UPDATED Feb. 11, 2017, with comment from Intuitive Surgical.
Intuitive Surgical (NSDQ:ISRG) must face another trial over whether it gave adequate warnings about using its da Vinci robot-assisted surgery platform in prostatectomies after a botched surgery in which a doctor failed to heed its warnings, the Washington Supreme Court ruled yesterday.
Plaintiff Fred Taylor went in for a prostatectomy in September 2008. During the procedure, Dr. Scott Bildsten noticed that Taylor’s rectal wall was lacerated and converted from robot-assisted to open surgery, according to court documents.
“Taylor’s quality of life was poor after the surgery. He suffered respiratory failure requiring ventilation, renal failure (that ultimately resolved itself), and infection. He was incontinent and had to wear a colostomy bag. He also suffered neuromuscular damage and could no longer walk without assistance. Roughly 4 years after the surgery, Taylor passed away. A doctor testified that the prostatectomy’s complications hastened his death,” according to the documents.
Taylor sued a year after the procedure (the case was taken up by his wife, Josette Taylor, after his death), naming Bildsten and his partner Dr. John Hedges, their medical practice and Harrison Medical Center and eventually Intuitive Surgical. Taylor settled with all of the defendants except Intuitive, which was cleared after a jury found that it was not negligent in its warnings or instructions to Bildsten on using the da Vinci device in prostatectomies. The jury heard that Bildsten ignored 3 key instructions from Intuitive: 1) Never perform a da Vinci prostatectomy on obese patients with a body mass index of more than 30 (Taylor, who weighed 280 pounds, had a BMI of 39); 2) Never perform a da Vinci prostatectomy on patients who have had prior abdominal surgeries (Taylor had 3 prior lower abdominal surgeries); and 3) Always position patients for a da Vinci prostatectomy in a steep Trendelenburg position with their head lower than their feet (Bildsten worried that Taylor was too heavy to safely use the Trendelenburg position).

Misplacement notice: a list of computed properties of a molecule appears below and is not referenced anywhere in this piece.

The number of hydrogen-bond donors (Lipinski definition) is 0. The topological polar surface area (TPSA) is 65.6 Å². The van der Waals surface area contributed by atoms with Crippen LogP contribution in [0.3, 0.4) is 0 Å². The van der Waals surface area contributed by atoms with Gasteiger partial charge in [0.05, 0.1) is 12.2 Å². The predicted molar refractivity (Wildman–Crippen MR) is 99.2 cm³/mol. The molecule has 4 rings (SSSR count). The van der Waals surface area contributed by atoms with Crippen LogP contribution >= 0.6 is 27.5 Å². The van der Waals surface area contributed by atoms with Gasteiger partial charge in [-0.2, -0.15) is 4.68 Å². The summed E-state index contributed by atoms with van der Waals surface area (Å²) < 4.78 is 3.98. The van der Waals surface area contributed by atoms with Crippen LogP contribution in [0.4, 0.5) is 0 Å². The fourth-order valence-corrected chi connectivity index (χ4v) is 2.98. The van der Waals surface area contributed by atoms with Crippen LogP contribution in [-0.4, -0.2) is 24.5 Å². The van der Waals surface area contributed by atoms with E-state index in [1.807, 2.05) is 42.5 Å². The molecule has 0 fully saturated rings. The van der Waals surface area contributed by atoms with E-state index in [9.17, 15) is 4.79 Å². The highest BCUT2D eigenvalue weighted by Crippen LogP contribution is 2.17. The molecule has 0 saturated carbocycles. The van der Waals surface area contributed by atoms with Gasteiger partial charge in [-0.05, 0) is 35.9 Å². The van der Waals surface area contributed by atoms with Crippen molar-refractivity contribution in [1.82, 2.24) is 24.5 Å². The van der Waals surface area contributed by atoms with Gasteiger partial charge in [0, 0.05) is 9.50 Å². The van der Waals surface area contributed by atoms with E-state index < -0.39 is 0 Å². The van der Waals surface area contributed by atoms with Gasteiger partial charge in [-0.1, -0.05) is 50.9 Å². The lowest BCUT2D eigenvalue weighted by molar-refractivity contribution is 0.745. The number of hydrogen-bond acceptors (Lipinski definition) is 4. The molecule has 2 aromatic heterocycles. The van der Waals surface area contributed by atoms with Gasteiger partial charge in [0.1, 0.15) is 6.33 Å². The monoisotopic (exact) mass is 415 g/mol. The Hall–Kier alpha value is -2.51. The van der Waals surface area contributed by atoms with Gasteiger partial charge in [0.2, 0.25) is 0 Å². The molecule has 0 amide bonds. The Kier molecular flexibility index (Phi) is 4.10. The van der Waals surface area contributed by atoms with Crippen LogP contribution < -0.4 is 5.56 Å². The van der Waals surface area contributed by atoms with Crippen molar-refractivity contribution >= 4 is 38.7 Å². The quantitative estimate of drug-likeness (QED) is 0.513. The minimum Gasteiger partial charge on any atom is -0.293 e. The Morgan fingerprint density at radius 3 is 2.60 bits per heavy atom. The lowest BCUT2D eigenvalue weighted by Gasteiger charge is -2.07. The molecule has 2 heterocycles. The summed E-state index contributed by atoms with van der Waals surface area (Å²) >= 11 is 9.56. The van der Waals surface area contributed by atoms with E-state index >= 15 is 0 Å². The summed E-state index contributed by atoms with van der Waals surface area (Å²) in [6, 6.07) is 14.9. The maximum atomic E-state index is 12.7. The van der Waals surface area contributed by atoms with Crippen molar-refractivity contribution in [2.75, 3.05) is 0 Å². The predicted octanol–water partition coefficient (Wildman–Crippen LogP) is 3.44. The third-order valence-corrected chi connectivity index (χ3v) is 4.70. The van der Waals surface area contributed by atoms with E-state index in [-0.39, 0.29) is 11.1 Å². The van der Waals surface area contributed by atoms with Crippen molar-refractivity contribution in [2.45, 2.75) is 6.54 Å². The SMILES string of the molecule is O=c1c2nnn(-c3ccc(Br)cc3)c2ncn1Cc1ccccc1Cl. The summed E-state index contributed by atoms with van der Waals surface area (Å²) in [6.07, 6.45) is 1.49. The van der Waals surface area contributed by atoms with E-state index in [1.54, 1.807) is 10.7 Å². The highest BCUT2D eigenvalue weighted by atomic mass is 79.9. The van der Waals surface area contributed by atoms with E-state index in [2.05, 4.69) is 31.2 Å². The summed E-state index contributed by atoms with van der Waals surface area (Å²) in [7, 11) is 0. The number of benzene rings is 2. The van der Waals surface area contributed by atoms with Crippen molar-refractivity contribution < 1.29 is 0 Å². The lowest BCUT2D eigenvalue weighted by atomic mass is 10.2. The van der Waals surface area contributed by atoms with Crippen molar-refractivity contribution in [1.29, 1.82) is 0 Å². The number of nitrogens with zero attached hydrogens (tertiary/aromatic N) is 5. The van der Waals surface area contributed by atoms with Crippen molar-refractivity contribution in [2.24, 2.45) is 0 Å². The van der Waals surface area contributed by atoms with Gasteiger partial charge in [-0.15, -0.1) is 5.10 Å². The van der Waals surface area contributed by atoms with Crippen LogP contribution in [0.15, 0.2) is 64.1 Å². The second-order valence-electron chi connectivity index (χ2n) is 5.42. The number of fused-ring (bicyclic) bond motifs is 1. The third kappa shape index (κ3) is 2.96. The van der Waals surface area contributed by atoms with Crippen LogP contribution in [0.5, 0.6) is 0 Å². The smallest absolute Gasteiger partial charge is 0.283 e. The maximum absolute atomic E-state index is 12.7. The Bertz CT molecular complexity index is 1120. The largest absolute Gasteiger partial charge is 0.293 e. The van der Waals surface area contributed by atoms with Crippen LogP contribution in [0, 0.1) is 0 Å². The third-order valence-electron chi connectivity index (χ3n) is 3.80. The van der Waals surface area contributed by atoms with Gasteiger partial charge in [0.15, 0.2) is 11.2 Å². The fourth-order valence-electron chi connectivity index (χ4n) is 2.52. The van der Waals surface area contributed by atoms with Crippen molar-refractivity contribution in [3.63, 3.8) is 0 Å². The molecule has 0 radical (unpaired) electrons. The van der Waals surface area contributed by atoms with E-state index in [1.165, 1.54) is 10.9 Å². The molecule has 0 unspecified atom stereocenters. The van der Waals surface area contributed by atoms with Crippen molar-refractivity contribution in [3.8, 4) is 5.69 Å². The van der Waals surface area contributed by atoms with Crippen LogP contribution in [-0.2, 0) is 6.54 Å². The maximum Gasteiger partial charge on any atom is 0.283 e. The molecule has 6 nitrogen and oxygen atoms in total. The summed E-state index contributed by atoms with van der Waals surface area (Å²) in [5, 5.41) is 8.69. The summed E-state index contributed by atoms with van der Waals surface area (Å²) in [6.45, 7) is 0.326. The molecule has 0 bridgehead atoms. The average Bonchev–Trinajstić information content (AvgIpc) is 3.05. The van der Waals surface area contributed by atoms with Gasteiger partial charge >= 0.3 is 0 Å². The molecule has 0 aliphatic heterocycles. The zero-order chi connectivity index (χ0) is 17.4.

Taylor was denied on appeal after arguing that the trial court should have instructed the jury that Intuitive had a duty to warn Harrison Medical Center in addition to Bildsten. On appeal to the Washington Supreme Court, however, Taylor prevailed.
“The manufacturer’s duty to warn purchasing hospitals is not excused when a manufacturer warns doctors who use the devices because hospitals need to know the dangers of their own products, which cannot be accomplished simply by the manufacturer’s warnings to the doctor who uses the product. Thus, we conclude that the trial court erred by failing to instruct the jury there was a duty to warn Harrison Medical Center of the da Vinci system’s risks,” the court ruled yesterday.
The Evergreen State’s high court remanded the case for a new trial on whether Intuitive’s warnings were adequate, according to the documents.
Intuitive argued in a supplemental brief that the high court ignored the fact that the company provided its user manual – which includes the 3 warnings Bildsten ignored – both to the surgeon and to the Harrison Medical Center.
“The user manual for the da Vinci System, which was submitted to the United States Food and Drug Administration (“FDA”), contained a number of instructions, warnings, contraindications, and precautions, including a specific direction that robotically-assisted surgery should not occur on persons who are morbidly obese. Intuitive provided that manual to purchasers like Harrison,” according to the brief.
“The Washington Supreme Court fails to note in its ruling that Intuitive Surgical presented evidence at trial showing that, consistent with our usual practice, we delivered the hospital’s da Vinci System with the user manual, which includes warnings and precautions about the device,” Intuitive Surgical spokesman Joe McGrath told MassDevice.com via email.